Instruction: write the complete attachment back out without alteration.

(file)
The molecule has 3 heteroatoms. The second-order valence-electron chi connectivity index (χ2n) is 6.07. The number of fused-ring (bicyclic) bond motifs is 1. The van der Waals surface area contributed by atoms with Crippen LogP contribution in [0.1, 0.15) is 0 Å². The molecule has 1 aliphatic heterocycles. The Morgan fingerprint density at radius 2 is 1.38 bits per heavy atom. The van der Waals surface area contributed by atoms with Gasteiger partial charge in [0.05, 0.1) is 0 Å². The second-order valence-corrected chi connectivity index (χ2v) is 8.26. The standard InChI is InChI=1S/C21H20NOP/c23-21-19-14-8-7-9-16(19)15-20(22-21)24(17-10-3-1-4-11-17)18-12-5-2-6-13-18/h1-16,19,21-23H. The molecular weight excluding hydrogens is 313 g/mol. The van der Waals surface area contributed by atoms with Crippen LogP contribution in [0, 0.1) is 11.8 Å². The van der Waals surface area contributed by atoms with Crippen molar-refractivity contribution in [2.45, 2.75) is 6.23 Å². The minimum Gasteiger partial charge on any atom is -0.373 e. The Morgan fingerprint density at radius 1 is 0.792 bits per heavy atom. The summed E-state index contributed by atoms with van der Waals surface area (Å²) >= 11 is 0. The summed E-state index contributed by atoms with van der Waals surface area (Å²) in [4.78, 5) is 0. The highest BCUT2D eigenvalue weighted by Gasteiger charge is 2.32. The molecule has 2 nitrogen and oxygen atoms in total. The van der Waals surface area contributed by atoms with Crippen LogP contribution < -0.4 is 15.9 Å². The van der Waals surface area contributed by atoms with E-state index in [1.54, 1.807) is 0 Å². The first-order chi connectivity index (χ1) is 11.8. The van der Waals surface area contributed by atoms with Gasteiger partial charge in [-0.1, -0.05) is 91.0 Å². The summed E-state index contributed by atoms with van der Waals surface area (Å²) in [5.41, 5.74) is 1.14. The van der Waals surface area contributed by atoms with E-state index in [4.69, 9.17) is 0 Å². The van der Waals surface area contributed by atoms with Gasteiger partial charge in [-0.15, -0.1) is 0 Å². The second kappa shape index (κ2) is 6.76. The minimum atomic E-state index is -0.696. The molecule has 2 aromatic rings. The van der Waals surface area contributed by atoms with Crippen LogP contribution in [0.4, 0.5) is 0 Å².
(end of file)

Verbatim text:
The molecule has 3 heteroatoms. The second-order valence-electron chi connectivity index (χ2n) is 6.07. The number of fused-ring (bicyclic) bond motifs is 1. The van der Waals surface area contributed by atoms with Crippen LogP contribution in [0.1, 0.15) is 0 Å². The molecule has 1 aliphatic heterocycles. The Morgan fingerprint density at radius 2 is 1.38 bits per heavy atom. The van der Waals surface area contributed by atoms with Gasteiger partial charge in [0.05, 0.1) is 0 Å². The second-order valence-corrected chi connectivity index (χ2v) is 8.26. The standard InChI is InChI=1S/C21H20NOP/c23-21-19-14-8-7-9-16(19)15-20(22-21)24(17-10-3-1-4-11-17)18-12-5-2-6-13-18/h1-16,19,21-23H. The molecular weight excluding hydrogens is 313 g/mol. The van der Waals surface area contributed by atoms with Crippen LogP contribution in [0, 0.1) is 11.8 Å². The van der Waals surface area contributed by atoms with Crippen molar-refractivity contribution in [2.45, 2.75) is 6.23 Å². The minimum Gasteiger partial charge on any atom is -0.373 e. The Morgan fingerprint density at radius 1 is 0.792 bits per heavy atom. The summed E-state index contributed by atoms with van der Waals surface area (Å²) >= 11 is 0. The summed E-state index contributed by atoms with van der Waals surface area (Å²) in [4.78, 5) is 0. The highest BCUT2D eigenvalue weighted by Gasteiger charge is 2.32. The molecule has 2 nitrogen and oxygen atoms in total. The van der Waals surface area contributed by atoms with Crippen LogP contribution < -0.4 is 15.9 Å². The van der Waals surface area contributed by atoms with E-state index in [1.54, 1.807) is 0 Å². The first-order chi connectivity index (χ1) is 11.8. The van der Waals surface area contributed by atoms with Gasteiger partial charge in [-0.1, -0.05) is 91.0 Å². The summed E-state index contributed by atoms with van der Waals surface area (Å²) in [5.41, 5.74) is 1.14. The van der Waals surface area contributed by atoms with E-state index in [4.69, 9.17) is 0 Å². The van der Waals surface area contributed by atoms with Gasteiger partial charge in [-0.15, -0.1) is 0 Å². The second kappa shape index (κ2) is 6.76. The minimum atomic E-state index is -0.696. The molecule has 2 aromatic rings. The van der Waals surface area contributed by atoms with Crippen LogP contribution in [0.4, 0.5) is 0 Å².